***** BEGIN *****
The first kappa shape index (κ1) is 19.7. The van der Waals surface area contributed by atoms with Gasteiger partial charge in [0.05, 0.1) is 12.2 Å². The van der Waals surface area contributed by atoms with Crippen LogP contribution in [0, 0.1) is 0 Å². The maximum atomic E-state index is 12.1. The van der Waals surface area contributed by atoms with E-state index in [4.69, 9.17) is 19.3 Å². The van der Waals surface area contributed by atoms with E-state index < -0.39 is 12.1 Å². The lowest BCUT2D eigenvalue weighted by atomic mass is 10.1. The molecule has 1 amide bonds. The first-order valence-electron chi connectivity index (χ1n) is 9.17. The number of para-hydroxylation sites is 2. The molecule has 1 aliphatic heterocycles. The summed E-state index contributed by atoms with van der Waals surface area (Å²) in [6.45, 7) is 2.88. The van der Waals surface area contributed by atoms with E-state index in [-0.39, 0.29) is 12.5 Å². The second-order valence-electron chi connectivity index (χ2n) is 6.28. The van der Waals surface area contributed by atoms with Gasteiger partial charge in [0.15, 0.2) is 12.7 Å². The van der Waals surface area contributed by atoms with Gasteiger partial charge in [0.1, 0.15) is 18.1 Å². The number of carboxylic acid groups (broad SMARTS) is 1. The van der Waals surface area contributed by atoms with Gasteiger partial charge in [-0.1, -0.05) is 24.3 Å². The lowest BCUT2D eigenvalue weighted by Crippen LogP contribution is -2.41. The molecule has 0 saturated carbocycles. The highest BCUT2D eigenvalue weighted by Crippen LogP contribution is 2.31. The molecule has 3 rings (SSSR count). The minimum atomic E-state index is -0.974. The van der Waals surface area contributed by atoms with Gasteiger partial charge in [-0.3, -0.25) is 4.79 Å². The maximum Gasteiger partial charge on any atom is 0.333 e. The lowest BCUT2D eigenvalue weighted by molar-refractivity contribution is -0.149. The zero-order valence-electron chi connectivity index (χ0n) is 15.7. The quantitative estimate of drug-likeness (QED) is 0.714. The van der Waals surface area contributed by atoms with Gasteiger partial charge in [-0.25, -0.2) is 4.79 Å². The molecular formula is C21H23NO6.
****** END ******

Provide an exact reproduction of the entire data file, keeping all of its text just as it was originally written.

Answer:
The first kappa shape index (κ1) is 19.7. The van der Waals surface area contributed by atoms with Gasteiger partial charge in [0.05, 0.1) is 12.2 Å². The van der Waals surface area contributed by atoms with Crippen LogP contribution in [0, 0.1) is 0 Å². The maximum atomic E-state index is 12.1. The van der Waals surface area contributed by atoms with E-state index in [4.69, 9.17) is 19.3 Å². The van der Waals surface area contributed by atoms with E-state index < -0.39 is 12.1 Å². The lowest BCUT2D eigenvalue weighted by atomic mass is 10.1. The molecule has 1 amide bonds. The first-order valence-electron chi connectivity index (χ1n) is 9.17. The number of para-hydroxylation sites is 2. The molecule has 1 aliphatic heterocycles. The summed E-state index contributed by atoms with van der Waals surface area (Å²) in [6.45, 7) is 2.88. The van der Waals surface area contributed by atoms with E-state index in [-0.39, 0.29) is 12.5 Å². The second-order valence-electron chi connectivity index (χ2n) is 6.28. The van der Waals surface area contributed by atoms with Gasteiger partial charge in [0.15, 0.2) is 12.7 Å². The van der Waals surface area contributed by atoms with Gasteiger partial charge in [0.1, 0.15) is 18.1 Å². The number of carboxylic acid groups (broad SMARTS) is 1. The van der Waals surface area contributed by atoms with Gasteiger partial charge in [-0.1, -0.05) is 24.3 Å². The lowest BCUT2D eigenvalue weighted by Crippen LogP contribution is -2.41. The molecule has 0 saturated carbocycles. The highest BCUT2D eigenvalue weighted by Crippen LogP contribution is 2.31. The molecule has 3 rings (SSSR count). The minimum atomic E-state index is -0.974. The van der Waals surface area contributed by atoms with Gasteiger partial charge in [-0.3, -0.25) is 4.79 Å². The maximum Gasteiger partial charge on any atom is 0.333 e. The lowest BCUT2D eigenvalue weighted by molar-refractivity contribution is -0.149. The zero-order valence-electron chi connectivity index (χ0n) is 15.7. The quantitative estimate of drug-likeness (QED) is 0.714. The van der Waals surface area contributed by atoms with Gasteiger partial charge in [-0.25, -0.2) is 4.79 Å². The molecular formula is C21H23NO6.